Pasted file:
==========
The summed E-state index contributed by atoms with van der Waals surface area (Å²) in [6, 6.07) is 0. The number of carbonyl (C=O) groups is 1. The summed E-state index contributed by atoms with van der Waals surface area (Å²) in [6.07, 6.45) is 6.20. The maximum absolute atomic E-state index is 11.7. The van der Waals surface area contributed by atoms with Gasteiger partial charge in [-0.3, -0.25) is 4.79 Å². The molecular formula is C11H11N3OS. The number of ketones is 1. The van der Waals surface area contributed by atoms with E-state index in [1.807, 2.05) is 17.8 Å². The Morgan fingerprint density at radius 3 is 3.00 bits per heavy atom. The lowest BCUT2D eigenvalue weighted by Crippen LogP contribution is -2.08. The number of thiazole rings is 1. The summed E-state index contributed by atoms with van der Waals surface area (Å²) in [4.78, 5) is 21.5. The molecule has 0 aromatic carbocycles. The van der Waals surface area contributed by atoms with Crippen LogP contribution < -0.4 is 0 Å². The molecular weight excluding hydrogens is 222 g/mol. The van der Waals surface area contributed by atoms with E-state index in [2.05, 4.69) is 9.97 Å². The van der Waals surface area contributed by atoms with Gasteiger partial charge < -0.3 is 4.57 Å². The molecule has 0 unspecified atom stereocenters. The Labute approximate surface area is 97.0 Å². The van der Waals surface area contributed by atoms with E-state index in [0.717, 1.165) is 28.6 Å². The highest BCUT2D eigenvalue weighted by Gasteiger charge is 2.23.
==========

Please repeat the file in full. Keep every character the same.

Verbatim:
The summed E-state index contributed by atoms with van der Waals surface area (Å²) in [6, 6.07) is 0. The number of carbonyl (C=O) groups is 1. The summed E-state index contributed by atoms with van der Waals surface area (Å²) in [6.07, 6.45) is 6.20. The maximum absolute atomic E-state index is 11.7. The van der Waals surface area contributed by atoms with Gasteiger partial charge in [-0.3, -0.25) is 4.79 Å². The molecular formula is C11H11N3OS. The number of ketones is 1. The van der Waals surface area contributed by atoms with E-state index in [1.807, 2.05) is 17.8 Å². The Morgan fingerprint density at radius 3 is 3.00 bits per heavy atom. The lowest BCUT2D eigenvalue weighted by Crippen LogP contribution is -2.08. The number of thiazole rings is 1. The summed E-state index contributed by atoms with van der Waals surface area (Å²) in [4.78, 5) is 21.5. The molecule has 0 aromatic carbocycles. The van der Waals surface area contributed by atoms with Crippen LogP contribution < -0.4 is 0 Å². The molecular weight excluding hydrogens is 222 g/mol. The van der Waals surface area contributed by atoms with E-state index in [2.05, 4.69) is 9.97 Å². The van der Waals surface area contributed by atoms with Gasteiger partial charge < -0.3 is 4.57 Å². The molecule has 0 unspecified atom stereocenters. The Labute approximate surface area is 97.0 Å². The van der Waals surface area contributed by atoms with E-state index in [0.717, 1.165) is 28.6 Å². The highest BCUT2D eigenvalue weighted by Gasteiger charge is 2.23.